During winter break, I was suddenly struck with the idea of learning to play the five-string banjo. I had never had a banjo, except for one I borrowed briefly about 20 years ago. I wasn’t particularly interested in bluegrass. I had just always like the sound of banjos. There was something sweet, yet melancholic about the way the notes sounded and decayed. I don’t know. It was just out of the blue. It was an impulse that may have had something to do with the 2016 election.
I know some people will say, “How lame! How uncool!” Well, I think there is the potential for something very cool. I was in kind of a musical rut with guitar. I wanted something very different.
I did a little bit of research, found that a lot of people recommended the Deering Goodtime open back banjo as a solid beginner’s instrument. Then I did a little more research and decided that the Goodtime Americana, with a 12″ pot and a renaissance head, was just the thing. The larger pot (11″ is sort of standard) and the special head was supposed to deliver a bassier, mellower sound that was appropriate for Old Time music and for accompanying singing. I found a bundle deal on Amazon that included a nice stand and a Gator case for $10 less than the banjo usually costs alone. I ordered it.
Once I had placed my order I began further research. It turned out that the five-string banjo had its roots in an instrument brought from Africa by slaves. Once on this continent, it evolved quickly through American ingenuity and technology. I like the African origin and American evolution. (Note: There are those who deny the African origins of what they see as a very American instrument, but there appears to be ample evidence that an African lute called the “Akonting,” a three-string banjo-like instrument with a gourd resonator and a high drone string, is a direct precursor of the American banjo.)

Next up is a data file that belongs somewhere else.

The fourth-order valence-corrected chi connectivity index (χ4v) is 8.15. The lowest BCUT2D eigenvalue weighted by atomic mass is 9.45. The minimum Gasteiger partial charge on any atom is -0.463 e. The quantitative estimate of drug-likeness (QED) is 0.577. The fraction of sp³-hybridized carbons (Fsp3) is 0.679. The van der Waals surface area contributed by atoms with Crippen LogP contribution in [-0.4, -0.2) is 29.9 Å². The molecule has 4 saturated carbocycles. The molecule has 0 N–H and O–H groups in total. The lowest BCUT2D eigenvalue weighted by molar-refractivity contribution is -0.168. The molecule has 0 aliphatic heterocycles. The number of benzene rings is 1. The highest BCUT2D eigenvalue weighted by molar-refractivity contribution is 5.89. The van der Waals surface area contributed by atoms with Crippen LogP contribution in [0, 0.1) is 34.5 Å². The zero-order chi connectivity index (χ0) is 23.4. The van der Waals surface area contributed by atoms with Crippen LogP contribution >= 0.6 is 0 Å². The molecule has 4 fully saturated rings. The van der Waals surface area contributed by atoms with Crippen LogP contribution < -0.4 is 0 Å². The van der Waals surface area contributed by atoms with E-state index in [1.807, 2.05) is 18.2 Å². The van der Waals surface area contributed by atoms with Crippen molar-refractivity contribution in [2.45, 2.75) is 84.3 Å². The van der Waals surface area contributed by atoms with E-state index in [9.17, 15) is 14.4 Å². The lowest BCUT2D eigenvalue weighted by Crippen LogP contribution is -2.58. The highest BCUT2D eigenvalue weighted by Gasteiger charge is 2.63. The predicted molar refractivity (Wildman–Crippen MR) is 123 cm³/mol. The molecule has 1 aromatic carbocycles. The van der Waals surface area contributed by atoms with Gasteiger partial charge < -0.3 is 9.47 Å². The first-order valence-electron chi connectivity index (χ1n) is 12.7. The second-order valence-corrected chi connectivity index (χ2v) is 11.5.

I also ordered CDs of clawhammer banjo by players old and new. I have quite a collection already. I learned a lot.
Clawhammer has a distinctive rhythm created by hitting a melody note with a downstroke from either the index or middle finger, then brushing the strings, catching the fifth string, which serves as a high drone note, on the way down, and then releasing it on the way up again. It is almost counter-intuitive for a guitar player. There are also two-finger and three-finger up-picking styles. The “Scruggs” style favored by bluegrass players is a version of the three-finger picking. I can fingerpick a guitar, so I think those styles will come relatively easily later. Right now I am focusing on clawhammer, which is sort of rewiring my musical brain.
Bluegrass players tend to stay in G tuning. Old Time clawhammer players use a lot of different tunings, among them G, C, Double C, D, and “Sawmill,” which some people call “G modal.” People tend to retune to make the melody “lay” on the fretboard in a convenient, harmonious way. It’s fascinating. Old Time banjo players often accompany fiddlers, so the banjo tradition and the fiddle tradition are entwined. A lot of the Old Time banjo repertoire started out as fiddle tunes. There is some very old music here that goes back to the British Isles. Some melodies may even go back to Africa.
I quickly found myself in full banjo obsession mode. I have already acquired another instrument, a banjo I made from a kit I obtained from Backyard Music. This one I will use as a practice and travel banjo. It is extremely light, so I may take it hiking. It has a resonator made from a resin-infused cardboard tube and a thin plywood disk, so it is not very loud. The neck is mahogany. The neck runs through the pot, serving as both fretboard and tailpiece. It is a very clever and efficient design.
I will post a picture of the completed Backyard Fireside Banjo when the glue dries. I will post sound files a bit later. Right now I don’t play well enough to share! I am making progress, however, and having fun.
Update: Here is the finished banjo:
It plays and sounds nice. It is quiet, however. Definitely for practice and hiking trips, not for jamming with other players.